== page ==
live in Central America along the coast of the Caribbean Sea. Their area spreads across the borders of four different nations - Belize, Guatemala, Honduras, and Nicaragua. They are descendants of the Caribs, a people of the Lesser Antilles island chain.
In the seventeenth and eighteenth centuries, escaped slaves migrated to the island of St Vincent and intermarried with the local Carib tribe and this culture became know as the Garifuna.
The Garifuna people tried and failed to prevent Great Britain from colonizing the island of St. Vincent and subsequently the Garifuna People were deported to the island of Roatan, off the coast of Honduras in 1797.
The Deportees survived and rebuilt their culture in this unfamiliar place and eventually migrated to the mainland, where they settled primarily in the coastal lowlands of Belize, Guatemala, Honduras, and Nicaragua.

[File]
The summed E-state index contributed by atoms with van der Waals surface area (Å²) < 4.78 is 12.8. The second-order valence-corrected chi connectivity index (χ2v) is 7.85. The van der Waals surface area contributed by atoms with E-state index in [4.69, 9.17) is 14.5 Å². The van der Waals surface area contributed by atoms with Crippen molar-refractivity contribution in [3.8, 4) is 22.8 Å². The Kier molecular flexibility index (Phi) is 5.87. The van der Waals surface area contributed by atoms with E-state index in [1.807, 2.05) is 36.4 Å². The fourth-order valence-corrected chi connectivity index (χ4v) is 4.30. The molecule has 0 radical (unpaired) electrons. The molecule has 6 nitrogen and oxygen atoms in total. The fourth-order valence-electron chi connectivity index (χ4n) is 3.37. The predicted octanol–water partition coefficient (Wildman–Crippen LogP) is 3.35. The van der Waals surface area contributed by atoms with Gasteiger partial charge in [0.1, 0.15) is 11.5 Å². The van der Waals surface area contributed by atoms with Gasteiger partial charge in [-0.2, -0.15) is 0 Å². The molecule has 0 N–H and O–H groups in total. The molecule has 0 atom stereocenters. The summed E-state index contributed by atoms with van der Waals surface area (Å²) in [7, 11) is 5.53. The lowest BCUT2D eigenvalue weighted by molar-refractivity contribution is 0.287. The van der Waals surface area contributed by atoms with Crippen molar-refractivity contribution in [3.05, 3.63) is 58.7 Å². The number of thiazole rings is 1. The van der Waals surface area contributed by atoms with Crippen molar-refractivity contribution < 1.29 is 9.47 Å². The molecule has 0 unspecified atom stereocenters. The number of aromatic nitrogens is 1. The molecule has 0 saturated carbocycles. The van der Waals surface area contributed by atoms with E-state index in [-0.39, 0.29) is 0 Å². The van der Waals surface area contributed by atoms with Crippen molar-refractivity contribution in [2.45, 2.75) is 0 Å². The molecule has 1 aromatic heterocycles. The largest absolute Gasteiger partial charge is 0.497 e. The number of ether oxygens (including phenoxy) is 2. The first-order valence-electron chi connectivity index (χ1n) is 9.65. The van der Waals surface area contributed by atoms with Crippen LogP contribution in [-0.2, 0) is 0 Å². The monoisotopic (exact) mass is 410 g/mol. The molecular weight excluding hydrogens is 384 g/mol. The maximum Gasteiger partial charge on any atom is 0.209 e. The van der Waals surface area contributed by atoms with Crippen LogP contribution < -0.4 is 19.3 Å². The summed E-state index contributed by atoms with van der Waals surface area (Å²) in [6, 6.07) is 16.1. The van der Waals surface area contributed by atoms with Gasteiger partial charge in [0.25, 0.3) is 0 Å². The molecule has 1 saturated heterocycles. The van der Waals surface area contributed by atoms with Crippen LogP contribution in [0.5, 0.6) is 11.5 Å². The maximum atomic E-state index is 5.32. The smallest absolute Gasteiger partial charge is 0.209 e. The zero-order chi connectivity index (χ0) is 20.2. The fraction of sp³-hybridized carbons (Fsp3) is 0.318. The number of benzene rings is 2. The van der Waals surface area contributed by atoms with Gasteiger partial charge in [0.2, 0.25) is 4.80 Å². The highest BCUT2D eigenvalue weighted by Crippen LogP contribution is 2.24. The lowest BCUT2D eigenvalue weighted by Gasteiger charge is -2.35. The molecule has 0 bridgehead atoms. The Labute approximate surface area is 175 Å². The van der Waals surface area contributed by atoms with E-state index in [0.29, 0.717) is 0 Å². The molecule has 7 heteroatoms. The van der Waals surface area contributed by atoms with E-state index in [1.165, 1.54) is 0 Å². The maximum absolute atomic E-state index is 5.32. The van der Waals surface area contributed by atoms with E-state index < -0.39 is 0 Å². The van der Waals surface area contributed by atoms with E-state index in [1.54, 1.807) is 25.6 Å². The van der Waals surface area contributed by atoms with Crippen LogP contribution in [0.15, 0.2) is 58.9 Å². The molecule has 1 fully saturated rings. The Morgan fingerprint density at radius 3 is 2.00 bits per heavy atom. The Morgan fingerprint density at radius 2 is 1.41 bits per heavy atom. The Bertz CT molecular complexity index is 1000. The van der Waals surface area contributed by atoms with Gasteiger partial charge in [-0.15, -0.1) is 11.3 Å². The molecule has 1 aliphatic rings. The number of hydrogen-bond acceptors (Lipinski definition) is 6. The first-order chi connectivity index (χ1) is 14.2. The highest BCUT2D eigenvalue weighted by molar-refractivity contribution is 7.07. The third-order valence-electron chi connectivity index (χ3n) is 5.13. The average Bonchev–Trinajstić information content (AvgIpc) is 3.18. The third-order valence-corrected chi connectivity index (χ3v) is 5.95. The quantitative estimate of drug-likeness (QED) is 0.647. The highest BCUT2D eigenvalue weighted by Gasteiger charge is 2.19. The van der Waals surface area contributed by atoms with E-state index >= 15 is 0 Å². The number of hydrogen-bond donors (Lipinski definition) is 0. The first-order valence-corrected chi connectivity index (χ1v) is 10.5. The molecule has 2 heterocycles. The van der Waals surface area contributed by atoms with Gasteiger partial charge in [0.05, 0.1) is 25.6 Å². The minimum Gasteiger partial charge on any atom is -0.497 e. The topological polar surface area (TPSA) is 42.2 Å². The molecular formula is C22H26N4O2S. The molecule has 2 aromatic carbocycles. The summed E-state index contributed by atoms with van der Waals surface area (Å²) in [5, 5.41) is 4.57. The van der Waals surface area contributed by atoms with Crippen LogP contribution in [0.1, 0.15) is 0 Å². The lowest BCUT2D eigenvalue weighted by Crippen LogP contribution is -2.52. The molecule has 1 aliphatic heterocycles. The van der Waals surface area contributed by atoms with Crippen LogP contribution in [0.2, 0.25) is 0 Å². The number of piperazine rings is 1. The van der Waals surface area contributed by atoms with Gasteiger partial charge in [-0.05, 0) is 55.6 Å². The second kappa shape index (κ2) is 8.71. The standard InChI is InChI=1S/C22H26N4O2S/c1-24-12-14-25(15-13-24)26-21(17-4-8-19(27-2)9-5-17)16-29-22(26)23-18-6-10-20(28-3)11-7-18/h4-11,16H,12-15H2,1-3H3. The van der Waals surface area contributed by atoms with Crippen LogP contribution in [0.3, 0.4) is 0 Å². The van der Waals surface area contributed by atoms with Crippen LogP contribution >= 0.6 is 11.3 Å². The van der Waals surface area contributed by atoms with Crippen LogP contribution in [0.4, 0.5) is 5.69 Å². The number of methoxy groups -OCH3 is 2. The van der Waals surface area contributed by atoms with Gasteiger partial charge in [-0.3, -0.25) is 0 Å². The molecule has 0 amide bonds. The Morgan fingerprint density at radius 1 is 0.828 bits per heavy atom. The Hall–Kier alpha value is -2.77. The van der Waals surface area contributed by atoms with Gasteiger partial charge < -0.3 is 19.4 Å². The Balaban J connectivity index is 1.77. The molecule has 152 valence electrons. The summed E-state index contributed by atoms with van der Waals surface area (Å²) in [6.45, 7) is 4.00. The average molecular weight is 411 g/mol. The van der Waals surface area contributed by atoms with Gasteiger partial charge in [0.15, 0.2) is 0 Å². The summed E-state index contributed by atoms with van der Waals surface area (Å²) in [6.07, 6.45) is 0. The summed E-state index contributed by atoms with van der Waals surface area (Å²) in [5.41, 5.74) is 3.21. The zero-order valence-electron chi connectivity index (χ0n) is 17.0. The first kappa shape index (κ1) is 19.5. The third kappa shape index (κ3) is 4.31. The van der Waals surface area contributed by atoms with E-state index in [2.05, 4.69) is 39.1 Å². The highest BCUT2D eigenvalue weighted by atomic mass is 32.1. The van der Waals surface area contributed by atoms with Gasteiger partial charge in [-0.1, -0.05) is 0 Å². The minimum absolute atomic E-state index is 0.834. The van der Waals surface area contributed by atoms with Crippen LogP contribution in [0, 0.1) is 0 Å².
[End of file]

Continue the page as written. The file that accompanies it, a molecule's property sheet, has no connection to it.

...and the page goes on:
Over the next two centuries, Garifuna population and territory increased significantly and in 1823, fleeing a civil war in Honduras, a number of Garifuna migrated to Dangriga in Belize, where today they make up the majority population here.
In spite of moving to new places and taking in other peoples, the Garifuna have a cultural identity that has been left largely intact. They have kept, to this day, their language and many of the customs, beliefs, and ceremonies of their island ancestors. See Garifuna Drumming.
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